How then do we come to participate in the Body of Christ, who did all this for us? It is certain that there can be no fellowship or communion with him except through his Body, baptism and the Lord’s Supper… The sacraments begin and end in the Body of Christ, and it is only the presence of that Body which makes them what they are. The word of preaching is insufficient to make us members of Christ’s body; the sacraments also have to be added. Baptism incorporates us into the unity of the Body of Christ, and the Lord’s Supper fosters and sustains our fellowship and communion… in that Body. (239, cited below)

These words can be found echoed in Bonhoeffer’s writings. His understanding of the universe was a Lutheran understanding, one which teaches Word and Sacrament. To do justice to his legacy, we need to acknowledge the fact that he isn’t just some theologian we can pull individual ideas from; instead, we must see him as Lutheran.

Links

Be sure to check out the page for this site on Facebook and Twitter for discussion of posts, links to other pages of interest, random talk about theology/philosophy/apologetics/movies and more!

Bonhoeffer’s Troubling Theology?- A response to an article on Dietrich Bonhoeffer’s theological perspectives– I have argued elsewhere that the broad evangelical understanding of Bonhoeffer may, indeed, be a misunderstanding of the fact that he is Lutheran.

Sunday Quote– If you want to read more Sunday Quotes and join the discussion, check them out! (Scroll down for more)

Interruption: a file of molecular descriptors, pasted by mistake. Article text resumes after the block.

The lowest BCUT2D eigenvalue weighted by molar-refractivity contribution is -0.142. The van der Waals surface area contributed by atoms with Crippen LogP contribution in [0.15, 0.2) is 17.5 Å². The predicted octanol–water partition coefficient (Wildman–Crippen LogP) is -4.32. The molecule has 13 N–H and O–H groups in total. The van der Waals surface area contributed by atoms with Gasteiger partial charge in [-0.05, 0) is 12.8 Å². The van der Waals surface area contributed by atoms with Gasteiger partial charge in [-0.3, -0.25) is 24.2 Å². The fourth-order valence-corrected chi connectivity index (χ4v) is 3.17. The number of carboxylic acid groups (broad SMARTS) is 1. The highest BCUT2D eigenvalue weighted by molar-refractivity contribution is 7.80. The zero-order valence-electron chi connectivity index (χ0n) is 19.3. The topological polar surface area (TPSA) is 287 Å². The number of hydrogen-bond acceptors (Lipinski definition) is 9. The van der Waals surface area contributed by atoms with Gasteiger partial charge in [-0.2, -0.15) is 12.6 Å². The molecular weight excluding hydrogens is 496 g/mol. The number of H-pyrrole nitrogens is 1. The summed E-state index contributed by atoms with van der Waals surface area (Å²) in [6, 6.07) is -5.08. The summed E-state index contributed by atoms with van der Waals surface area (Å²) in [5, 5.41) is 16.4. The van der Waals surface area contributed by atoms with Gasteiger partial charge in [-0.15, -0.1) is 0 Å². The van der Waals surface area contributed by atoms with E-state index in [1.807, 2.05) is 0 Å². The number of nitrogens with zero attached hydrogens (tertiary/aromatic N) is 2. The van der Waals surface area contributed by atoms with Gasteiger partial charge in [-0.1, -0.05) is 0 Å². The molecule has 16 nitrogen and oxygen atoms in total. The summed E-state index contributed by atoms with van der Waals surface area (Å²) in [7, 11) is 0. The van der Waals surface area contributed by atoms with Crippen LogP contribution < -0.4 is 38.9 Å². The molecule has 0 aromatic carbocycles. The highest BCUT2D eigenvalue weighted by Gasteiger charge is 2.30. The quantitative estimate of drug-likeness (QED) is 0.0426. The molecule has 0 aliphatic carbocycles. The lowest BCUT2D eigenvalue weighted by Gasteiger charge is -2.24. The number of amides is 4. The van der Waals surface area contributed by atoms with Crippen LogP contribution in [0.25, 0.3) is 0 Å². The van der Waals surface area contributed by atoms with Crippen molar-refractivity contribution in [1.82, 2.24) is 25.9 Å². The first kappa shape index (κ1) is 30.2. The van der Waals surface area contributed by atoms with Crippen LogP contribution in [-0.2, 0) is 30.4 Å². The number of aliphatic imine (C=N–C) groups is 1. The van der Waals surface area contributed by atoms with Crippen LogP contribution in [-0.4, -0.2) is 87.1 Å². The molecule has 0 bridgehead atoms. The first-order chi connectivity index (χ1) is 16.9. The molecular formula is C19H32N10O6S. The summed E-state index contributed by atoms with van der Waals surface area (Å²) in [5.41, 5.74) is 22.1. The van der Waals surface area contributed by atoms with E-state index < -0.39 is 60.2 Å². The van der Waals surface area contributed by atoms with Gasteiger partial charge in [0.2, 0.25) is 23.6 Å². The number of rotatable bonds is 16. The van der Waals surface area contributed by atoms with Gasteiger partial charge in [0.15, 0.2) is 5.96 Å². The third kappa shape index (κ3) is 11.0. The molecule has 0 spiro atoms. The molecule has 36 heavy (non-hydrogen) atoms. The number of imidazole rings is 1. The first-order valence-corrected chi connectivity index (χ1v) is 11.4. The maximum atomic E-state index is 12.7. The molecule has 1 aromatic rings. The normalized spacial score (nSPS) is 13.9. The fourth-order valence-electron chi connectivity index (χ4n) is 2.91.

Eclectic Theist– Check out my other blog for my writings on science fiction, history, fantasy movies, and more!

Source

Dietrich Bonhoeffer, The Cost of Discipleship (New York: Touchstone, 1995).

SDG.

Sunday Quote! – Infant Baptism and the Imagination?

ia-adEvery Sunday, I will share a quote from something I’ve been reading. The hope is for you, dear reader, to share your thoughts on the quote and related issues and perhaps pick up some reading material along the way!

Infant Baptism and the Imagination?

I was reading through Imaginative Apologetics: Theology, Philosophy, and the Catholic Tradition (edited by Andrew Davison) and came upon a quote which I thought exemplified some of the beauty of infant baptism:

A child baptism… is a wonderful argument in itself for the religious dimension. Even apart from the putting on of Christ, dying to sin[,] and regeneration at its heart, the simple fact that a family brings a baby to church is a religious act. They are seeing their child apart from themselves… she is truly real to them. To offer a baby for baptism is to affirm that she is more than a bundle of rosy flesh and a needy mouth. She means more than she seems. In a young infant we encounter reality and it leads us upwards. (42, cited below)

The “imagination” involved in this is not so much a imagination in the sense of “making up” but rather in the sense of experiencing and accessing a different reality. The parents bring their child in to be baptized, thus affirming that this is one who needs God as much as any other; one whom God has called. Infant baptism is an “encounter” with reality which “leads us upwards.” It goes beyond the water and the words and becomes Word and Sacrament. I thought this was a beautiful quote to illustrate the nature of an infant baptism.

Links

Be sure to check out the page for this site on Facebook and Twitter for discussion of posts, links to other pages of interest, random talk about theology/philosophy/apologetics/movies and more!

Source

Alison Milbank, “Apologetics and the Imagination: Making Strange” in Imaginative Apologetics: Theology, Philosophy, and the Catholic Tradition edited by Andrew Davison (Grand Rapids, MI: Baker, 2011).